Facing The Reality Of Fighting Cancer
I have recently attended two remarkable funerals of two very unique people, both battling cancer. One fought for over 6 years, while the other battled for 4 years. Both had different types of cancer but displayed inspiring courage, resilience, and even great humor until the end of their struggle.
My friend Dave was a fellow Karate practitioner, and we trained together for many years. He was a strong Karate practitioner with the biggest feet I had ever seen. I had to fight him when I took my third Dan several years ago. He was always a joy to be around, constantly smiling, and greeted everyone with his classic welcome, "Yo Yo Yo Party People." Despite going through painful and debilitating experiences, he never complained. His extraordinary spirit and determination were remarkable. His final wish was to have his ashes sent into space, and his family set up a crowdfunding page to fulfill his final wishes.
My friend Lesley was a force of nature. She was the kind of person who would set out to achieve something and actually achieve it. Whether it was changing her career and becoming a teacher in the middle of her life or finding bargains on the internet, she had a strong and determined character. However, she was also the type of person who would do anything for anyone at any time. Lesley had a little girl shortly after my daughter was born, and they became lifelong friends. I have fond memories of Lesley and me playing Mary and Joseph in the church nativity, with our little girls as baby Jesus and an angel. It was a testament to Lesley's fun-loving nature. At her funeral, her daughter and fiancé delivered a moving, funny, and poignant eulogy. They showed great courage and did her proud, creating a worthy celebration of a life well lived.
Both funerals were attended by a large number of people, as David and Lesley were well-loved individuals. The funeral services were wonderful and respectful, although undeniably sad as both lives were cut short far too soon. Unfortunately, cancer does not discriminate; it affects anyone, anywhere, at any time. David, Lesley, and I were unfortunate in this regard, but we battled through the various challenges it presented. We were also fortunate to receive excellent care from the amazing people at the NHS. We had more time than expected to create cherished memories for ourselves and our loved ones.
Looking back, I remember my two dear friends with happiness and fondness. Their presence enriched my life, as well as the lives of many others. Despite never meeting each other, they both displayed equal measures of courage and bravery in the face of adversity and the ultimate challenge. I will carry their spirit of courage and determination into my own battle.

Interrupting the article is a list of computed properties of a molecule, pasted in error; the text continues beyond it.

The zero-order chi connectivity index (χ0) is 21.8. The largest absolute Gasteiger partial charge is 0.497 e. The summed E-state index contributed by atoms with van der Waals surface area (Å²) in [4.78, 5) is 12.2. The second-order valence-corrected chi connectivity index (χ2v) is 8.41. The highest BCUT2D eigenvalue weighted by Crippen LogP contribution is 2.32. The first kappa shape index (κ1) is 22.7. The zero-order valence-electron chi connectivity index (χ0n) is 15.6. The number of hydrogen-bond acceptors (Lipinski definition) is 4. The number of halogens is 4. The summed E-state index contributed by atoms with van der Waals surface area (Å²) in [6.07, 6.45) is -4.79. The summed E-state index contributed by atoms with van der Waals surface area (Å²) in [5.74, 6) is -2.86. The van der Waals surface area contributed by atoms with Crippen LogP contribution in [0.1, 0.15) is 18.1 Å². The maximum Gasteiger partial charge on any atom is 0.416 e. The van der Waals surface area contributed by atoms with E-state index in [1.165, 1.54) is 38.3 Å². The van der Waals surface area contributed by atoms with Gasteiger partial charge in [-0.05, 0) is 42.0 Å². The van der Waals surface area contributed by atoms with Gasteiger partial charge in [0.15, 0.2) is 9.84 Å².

Just when I thought everything was fine, I was supposed to have my 90th dose of chemotherapy last Wednesday. However, after doing a lateral flow test, I was shocked to find out that I had tested positive for Covid. This came as a complete surprise since I had been feeling extremely fit and well. I had spent an hour and a half at the gym, burning over 700 calories on the Watt bike, followed by 4 sets of 250 sit-ups and 20 minutes of challenging weightlifting. Thankfully, the Covid infection didn't last long, and I soon tested negative. I realized how lucky I was considering how ill some people have been. Hopefully, I'll be able to undergo chemo in a week or so. I've calculated that my 100th chemotherapy session will be toward the end of November. I'm thinking of having a small party to celebrate. Not many people get to reach 100, and I'll gladly take that achievement anytime.
During my last meeting with my wonderful oncologist, Dr. Peter, he informed me that the last PET scan indicated the cancer had spread to my right lung. It was only a small nodule, but he was certain it was there. I asked him what we were going to do about it, and he explained that I would undergo both a PET scan and a CT scan to monitor the situation. He also mentioned that there were many treatment options available, including surgery and more chemotherapy. When I asked if he was concerned, he said no. So, as far as I'm concerned, if he's not worried, neither am I. I have complete faith in this exceptional doctor. He has guided me through my survival journey from day one, helping me overcome two near-death experiences. He was also instrumental in the two instances when I received the all-clear and became temporarily cancer-free. I'm incredibly grateful to him and the amazing teams at Warwick and Stratford cancer wards who have kept me alive against all odds. Here I am, thanking the Lord and celebrating each day as a precious gift. And if you ever find yourself feeling down or unhappy, remember the example set by my two dear friends, who I am convinced are now at peace, free from pain. Reflect on how unpredictable life can be and make the most of every moment.
Embrace life, do the things you love, and always remember to "look on the bright side of life," as the classic song says.